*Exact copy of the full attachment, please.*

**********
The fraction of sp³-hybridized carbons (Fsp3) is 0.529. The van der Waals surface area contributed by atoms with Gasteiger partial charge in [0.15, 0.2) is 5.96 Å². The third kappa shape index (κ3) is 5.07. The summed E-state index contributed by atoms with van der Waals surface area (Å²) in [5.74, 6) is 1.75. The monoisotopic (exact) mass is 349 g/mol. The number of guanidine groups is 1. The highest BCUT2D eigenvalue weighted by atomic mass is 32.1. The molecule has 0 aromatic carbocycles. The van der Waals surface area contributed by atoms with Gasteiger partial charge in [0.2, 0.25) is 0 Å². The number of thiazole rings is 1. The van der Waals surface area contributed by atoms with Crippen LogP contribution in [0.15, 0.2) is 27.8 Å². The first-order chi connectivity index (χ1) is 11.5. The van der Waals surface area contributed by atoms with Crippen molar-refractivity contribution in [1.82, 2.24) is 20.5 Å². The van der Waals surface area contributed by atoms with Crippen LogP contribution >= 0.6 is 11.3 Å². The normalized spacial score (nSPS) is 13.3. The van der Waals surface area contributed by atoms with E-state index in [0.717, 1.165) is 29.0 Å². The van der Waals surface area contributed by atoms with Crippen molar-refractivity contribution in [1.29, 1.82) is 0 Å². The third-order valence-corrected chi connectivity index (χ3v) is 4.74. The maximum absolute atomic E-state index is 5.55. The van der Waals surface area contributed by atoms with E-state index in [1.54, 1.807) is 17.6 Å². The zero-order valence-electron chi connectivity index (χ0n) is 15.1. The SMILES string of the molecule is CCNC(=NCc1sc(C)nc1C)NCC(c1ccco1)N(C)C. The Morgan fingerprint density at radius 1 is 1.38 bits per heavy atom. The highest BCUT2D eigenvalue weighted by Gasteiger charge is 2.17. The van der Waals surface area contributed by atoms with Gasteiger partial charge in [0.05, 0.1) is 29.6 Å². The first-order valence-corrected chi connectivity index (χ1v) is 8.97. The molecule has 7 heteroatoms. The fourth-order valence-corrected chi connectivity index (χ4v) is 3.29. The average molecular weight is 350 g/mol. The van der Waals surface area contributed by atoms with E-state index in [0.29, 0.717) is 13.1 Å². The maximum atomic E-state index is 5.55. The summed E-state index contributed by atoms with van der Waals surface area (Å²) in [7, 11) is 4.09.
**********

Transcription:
The fraction of sp³-hybridized carbons (Fsp3) is 0.529. The van der Waals surface area contributed by atoms with Gasteiger partial charge in [0.15, 0.2) is 5.96 Å². The third kappa shape index (κ3) is 5.07. The summed E-state index contributed by atoms with van der Waals surface area (Å²) in [5.74, 6) is 1.75. The monoisotopic (exact) mass is 349 g/mol. The number of guanidine groups is 1. The highest BCUT2D eigenvalue weighted by atomic mass is 32.1. The molecule has 0 aromatic carbocycles. The van der Waals surface area contributed by atoms with Gasteiger partial charge in [0.2, 0.25) is 0 Å². The number of thiazole rings is 1. The van der Waals surface area contributed by atoms with Crippen LogP contribution in [0.15, 0.2) is 27.8 Å². The first-order chi connectivity index (χ1) is 11.5. The van der Waals surface area contributed by atoms with Crippen molar-refractivity contribution in [1.82, 2.24) is 20.5 Å². The van der Waals surface area contributed by atoms with Crippen LogP contribution >= 0.6 is 11.3 Å². The normalized spacial score (nSPS) is 13.3. The van der Waals surface area contributed by atoms with E-state index in [0.717, 1.165) is 29.0 Å². The van der Waals surface area contributed by atoms with Crippen molar-refractivity contribution in [1.29, 1.82) is 0 Å². The third-order valence-corrected chi connectivity index (χ3v) is 4.74. The maximum absolute atomic E-state index is 5.55. The van der Waals surface area contributed by atoms with E-state index in [1.54, 1.807) is 17.6 Å². The zero-order valence-electron chi connectivity index (χ0n) is 15.1. The SMILES string of the molecule is CCNC(=NCc1sc(C)nc1C)NCC(c1ccco1)N(C)C. The Morgan fingerprint density at radius 1 is 1.38 bits per heavy atom. The highest BCUT2D eigenvalue weighted by Gasteiger charge is 2.17. The van der Waals surface area contributed by atoms with Gasteiger partial charge in [0.05, 0.1) is 29.6 Å². The first-order valence-corrected chi connectivity index (χ1v) is 8.97. The molecule has 7 heteroatoms. The fourth-order valence-corrected chi connectivity index (χ4v) is 3.29. The average molecular weight is 350 g/mol. The van der Waals surface area contributed by atoms with E-state index in [0.29, 0.717) is 13.1 Å². The maximum atomic E-state index is 5.55. The summed E-state index contributed by atoms with van der Waals surface area (Å²) in [7, 11) is 4.09.